• R311 - Hepburn, I.R. 1983. Hunting bags and population of woodcock in Europe. pp. 138-145. In: Kalchreuter, H. (ed.). Proc. 2nd European Woodcock and Snipe Workshop. Fordingbridge.
  • R314 - Hirschfield, E., Roselaar, C.S. and Shirihai, H. 2000. Identification, taxonomy and distribution of Greater and Lesser Sandplovers. British Birds 93 (4): 162-189.
  • R230 - Ferrand, Y. and Gossmann, F. 2001. Elements for a Woodcock (Scolopax rusticola) management plan. Game and Wildlife Science 18(1): 115-139.
  • R624 - Thorup, O. (comp) 2006. Breeding Waders in Europe 2000. International Wader Studies 14. International Wader Study Group, UK.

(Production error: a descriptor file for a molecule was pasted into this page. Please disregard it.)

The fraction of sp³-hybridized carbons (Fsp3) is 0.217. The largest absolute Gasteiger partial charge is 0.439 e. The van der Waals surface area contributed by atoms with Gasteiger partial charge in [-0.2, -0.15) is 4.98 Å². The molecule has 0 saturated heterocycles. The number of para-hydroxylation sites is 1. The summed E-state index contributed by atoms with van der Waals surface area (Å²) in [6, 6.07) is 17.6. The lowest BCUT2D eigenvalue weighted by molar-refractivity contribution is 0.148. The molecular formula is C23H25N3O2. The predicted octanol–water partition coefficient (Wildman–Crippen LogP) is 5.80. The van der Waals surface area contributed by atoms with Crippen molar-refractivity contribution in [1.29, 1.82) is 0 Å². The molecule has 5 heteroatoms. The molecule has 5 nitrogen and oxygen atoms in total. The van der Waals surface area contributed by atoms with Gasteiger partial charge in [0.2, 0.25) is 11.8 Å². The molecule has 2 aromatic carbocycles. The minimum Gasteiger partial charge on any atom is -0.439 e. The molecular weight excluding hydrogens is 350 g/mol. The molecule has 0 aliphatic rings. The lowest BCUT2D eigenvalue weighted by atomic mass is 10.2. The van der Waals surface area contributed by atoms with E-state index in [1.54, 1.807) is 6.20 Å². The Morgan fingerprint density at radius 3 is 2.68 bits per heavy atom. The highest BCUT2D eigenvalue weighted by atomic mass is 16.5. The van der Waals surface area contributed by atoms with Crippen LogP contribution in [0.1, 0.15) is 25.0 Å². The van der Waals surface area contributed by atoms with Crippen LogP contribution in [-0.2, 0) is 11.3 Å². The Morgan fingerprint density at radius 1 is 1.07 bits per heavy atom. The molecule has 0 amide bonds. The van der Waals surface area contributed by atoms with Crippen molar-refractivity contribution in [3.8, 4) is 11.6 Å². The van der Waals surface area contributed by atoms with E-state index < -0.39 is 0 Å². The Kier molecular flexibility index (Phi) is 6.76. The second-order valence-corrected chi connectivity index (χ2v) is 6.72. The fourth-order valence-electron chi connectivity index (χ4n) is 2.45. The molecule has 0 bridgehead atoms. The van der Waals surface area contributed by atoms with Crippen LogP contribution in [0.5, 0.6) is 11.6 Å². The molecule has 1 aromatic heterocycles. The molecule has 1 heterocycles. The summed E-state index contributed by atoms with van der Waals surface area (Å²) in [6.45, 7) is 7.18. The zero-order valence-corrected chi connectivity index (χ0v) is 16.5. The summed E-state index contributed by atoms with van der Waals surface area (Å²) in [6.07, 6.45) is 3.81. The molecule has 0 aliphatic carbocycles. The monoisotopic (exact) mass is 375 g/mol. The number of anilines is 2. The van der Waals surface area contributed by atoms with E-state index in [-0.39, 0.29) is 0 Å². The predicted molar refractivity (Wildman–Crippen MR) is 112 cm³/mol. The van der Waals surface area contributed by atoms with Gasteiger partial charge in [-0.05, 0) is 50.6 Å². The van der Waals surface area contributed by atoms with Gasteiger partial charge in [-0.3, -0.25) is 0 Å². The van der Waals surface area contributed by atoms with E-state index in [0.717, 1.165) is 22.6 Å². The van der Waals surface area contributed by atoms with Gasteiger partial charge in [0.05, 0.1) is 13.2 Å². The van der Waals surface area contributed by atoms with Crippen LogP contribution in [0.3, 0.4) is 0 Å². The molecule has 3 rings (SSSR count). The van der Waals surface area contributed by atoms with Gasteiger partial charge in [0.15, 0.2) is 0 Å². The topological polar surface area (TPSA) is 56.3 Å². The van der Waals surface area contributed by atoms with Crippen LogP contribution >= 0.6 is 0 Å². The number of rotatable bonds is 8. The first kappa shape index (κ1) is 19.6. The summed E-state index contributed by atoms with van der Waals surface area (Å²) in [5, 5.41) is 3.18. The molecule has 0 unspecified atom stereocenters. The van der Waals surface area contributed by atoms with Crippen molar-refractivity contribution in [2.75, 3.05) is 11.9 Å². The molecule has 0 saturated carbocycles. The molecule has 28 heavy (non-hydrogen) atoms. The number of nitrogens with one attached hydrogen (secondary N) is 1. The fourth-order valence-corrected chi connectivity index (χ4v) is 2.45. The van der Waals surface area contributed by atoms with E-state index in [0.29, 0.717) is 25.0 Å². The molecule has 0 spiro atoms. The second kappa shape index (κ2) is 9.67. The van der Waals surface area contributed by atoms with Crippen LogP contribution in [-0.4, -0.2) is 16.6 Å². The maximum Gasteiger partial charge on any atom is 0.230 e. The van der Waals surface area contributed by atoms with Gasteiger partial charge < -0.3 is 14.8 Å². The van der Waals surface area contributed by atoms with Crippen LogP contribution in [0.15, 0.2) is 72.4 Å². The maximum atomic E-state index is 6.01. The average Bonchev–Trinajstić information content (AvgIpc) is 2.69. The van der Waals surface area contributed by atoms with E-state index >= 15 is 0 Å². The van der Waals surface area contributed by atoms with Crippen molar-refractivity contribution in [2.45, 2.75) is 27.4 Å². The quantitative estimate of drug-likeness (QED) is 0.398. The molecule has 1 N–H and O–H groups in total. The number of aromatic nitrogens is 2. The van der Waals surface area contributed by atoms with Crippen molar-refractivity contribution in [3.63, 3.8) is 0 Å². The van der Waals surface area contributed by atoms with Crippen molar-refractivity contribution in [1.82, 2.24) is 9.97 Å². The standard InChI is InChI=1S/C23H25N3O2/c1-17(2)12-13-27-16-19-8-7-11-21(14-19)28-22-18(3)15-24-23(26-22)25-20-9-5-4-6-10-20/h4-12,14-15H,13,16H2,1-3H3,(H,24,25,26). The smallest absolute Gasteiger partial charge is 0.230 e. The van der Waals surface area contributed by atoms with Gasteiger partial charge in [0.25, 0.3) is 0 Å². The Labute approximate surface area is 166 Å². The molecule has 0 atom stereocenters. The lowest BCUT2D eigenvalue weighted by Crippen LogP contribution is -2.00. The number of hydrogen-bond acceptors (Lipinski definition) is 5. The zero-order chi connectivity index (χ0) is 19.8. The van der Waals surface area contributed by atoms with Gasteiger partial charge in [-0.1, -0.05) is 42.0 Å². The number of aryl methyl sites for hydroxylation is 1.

• R1279 - Ferrand Y., and Gossman, F. 2009. La B?casse des bois. Histoire naturelle.-Saint-Lucien : Effet de Lisi?re, 223 pp.
  • R1362 - European Topic Centre on Biological Diversity (in prep) Population and trend data provided by the EU Member States in the frame of their reporting under Article 12 of the EU Birds Directive. Online fact sheets. European Topic Centre on Biological Diversity, Paris. URL: http://bd.eionet.europa.eu/activities/Reporting/Article_12/Reports_2013/Member_State_Deliveries. Accessed on 31 July 2014.
  • R1361 - BirdLife International, BTO, EBCC, CSO, IUCN, RSPB, SOVON, Wetlands International (in prep) Population and trend data provided to the European Red List of Birds Project funded by the European Commission. Digital dataset. BirdLife International, Cambridge, UK. Accessed on 31 July 2014.
  • R63 - BirdLife International (2004)b. Birds in Europe, population estimates, trends and conservation status. Cambridge, UK: BirdLife International. (BirdLife Conservation Series No. 12).